Here are the ideal locations for storing things that will be run (see links for details):

Quote from the File System Hierarchy Standard HS v2.3

Locally installed system administration programs should be placed in /usr/local/sbin.

I understood that when FHS documentation refers to "system", it is referring to some "root" user.

  1. /usr/local/bin OR /usr/local/sbin unique to this computer (not available to a package manager, e.g. scripts, software from a CD) i.e. not installed from a common source to all computers (not a package manager). /usr/local/bin stuff can be run by all users. /usr/local/sbin stuff can be run by root only (it is the system "binary" directory).

  2. /usr/bin not unique (shared stuff between computers e.g. from a package manager i.e. a package manager uses this location)

  3. /root/bin a root user could create this directory instead of using /usr/local/sbin. It is a good place to store things that only a root user runs OR can see (this folder is only executable by root or group root, therefore its contents is not visible to anyone except root) You could even make a bin folder in there to keep things consistent, but no one would know anyway :)

  4. /home/<user>/bin a standard user could create this directory. It is a good place to store scripts that are run as a standard user by systemd.

The conclusion is that number 1 would be an ideal place to store scripts that are run by a systemd daemon/service.

It makes sense,

  1. it is a standard location
  2. it is isolated from your package manager packages
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You can store your scripts in /usr/bin or /usr/local/bin (preferred) or /opt

You have to refer to script in ExecStart= key In service section of unit file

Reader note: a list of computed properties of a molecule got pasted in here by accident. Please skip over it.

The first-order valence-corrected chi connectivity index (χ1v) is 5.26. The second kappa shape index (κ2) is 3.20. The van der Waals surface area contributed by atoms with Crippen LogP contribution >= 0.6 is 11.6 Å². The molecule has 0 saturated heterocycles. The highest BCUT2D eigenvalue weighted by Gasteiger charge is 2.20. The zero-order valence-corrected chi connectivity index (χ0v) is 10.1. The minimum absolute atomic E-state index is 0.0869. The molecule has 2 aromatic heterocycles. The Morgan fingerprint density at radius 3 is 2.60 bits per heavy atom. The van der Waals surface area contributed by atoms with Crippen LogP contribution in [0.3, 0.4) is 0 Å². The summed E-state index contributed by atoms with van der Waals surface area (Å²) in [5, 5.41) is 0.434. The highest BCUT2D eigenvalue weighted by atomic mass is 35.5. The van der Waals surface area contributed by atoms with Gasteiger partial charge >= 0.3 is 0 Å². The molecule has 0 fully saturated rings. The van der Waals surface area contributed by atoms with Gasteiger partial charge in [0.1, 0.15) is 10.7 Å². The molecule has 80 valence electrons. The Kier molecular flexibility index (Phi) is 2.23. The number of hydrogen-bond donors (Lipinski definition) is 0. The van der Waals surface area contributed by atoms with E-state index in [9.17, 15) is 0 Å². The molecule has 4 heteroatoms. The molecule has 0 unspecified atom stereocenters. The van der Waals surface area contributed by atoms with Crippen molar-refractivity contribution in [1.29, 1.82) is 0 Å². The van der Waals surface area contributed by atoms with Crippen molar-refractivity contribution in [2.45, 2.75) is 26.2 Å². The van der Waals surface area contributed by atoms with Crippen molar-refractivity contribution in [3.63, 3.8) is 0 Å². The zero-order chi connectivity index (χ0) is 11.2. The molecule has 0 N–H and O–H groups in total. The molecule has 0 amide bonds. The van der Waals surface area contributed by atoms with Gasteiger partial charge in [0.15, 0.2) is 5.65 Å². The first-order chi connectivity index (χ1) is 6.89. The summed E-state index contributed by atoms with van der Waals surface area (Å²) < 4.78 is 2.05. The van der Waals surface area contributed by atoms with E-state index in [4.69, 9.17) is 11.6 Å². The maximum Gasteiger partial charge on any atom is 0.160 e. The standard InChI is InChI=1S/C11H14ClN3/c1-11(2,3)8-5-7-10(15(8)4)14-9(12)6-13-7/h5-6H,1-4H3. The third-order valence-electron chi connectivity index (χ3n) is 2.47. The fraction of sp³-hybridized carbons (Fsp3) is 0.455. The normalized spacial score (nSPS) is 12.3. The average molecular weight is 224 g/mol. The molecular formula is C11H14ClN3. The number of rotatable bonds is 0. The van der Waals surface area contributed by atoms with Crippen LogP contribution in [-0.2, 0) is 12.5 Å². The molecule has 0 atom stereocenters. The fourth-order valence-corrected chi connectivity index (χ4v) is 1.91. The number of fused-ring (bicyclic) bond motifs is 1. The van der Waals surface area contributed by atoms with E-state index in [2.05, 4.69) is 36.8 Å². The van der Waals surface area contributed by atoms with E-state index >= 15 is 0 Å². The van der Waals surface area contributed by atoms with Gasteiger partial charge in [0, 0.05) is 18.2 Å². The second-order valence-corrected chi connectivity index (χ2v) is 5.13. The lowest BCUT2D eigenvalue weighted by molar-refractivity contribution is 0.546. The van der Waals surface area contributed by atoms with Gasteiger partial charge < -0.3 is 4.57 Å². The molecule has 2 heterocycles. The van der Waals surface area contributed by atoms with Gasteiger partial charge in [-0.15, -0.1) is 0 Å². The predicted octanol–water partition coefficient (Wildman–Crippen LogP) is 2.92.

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You usually do this with cron. If you worry that some lower-privileges user might edit python script maliciously, just grant him read-rights only, forbidding writing to this file.

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    This answer does not address the question: Where should scripts be placed that are automatically executed by systemd? – Jonathan Komar Aug 31 '15 at 8:07
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    I show you different approach; usually you use cron to schedule jobs on your system that need to be run in some fixed time steps. For this, you don't need systemd. If you are trying to use systemd for some specific reason, you did not provide it, hence question is not as clear as it could be. – MatthewRock Aug 31 '15 at 8:12
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    There are people all over the place asking how to hammer a nail with screwdriver - in that case, the correct answer is: use hammer. I was trying to make sure you didn't forget you got your hammer out there. Anyway, leaving my answer, since might help someone in the future. – MatthewRock Aug 31 '15 at 8:25
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    For all that this question has its flaws, this answer really doesn't even attempt to address it (or any of the past revisions). It could well help someone in the future, but it'd be a coincidence. – Michael Homer Aug 31 '15 at 10:05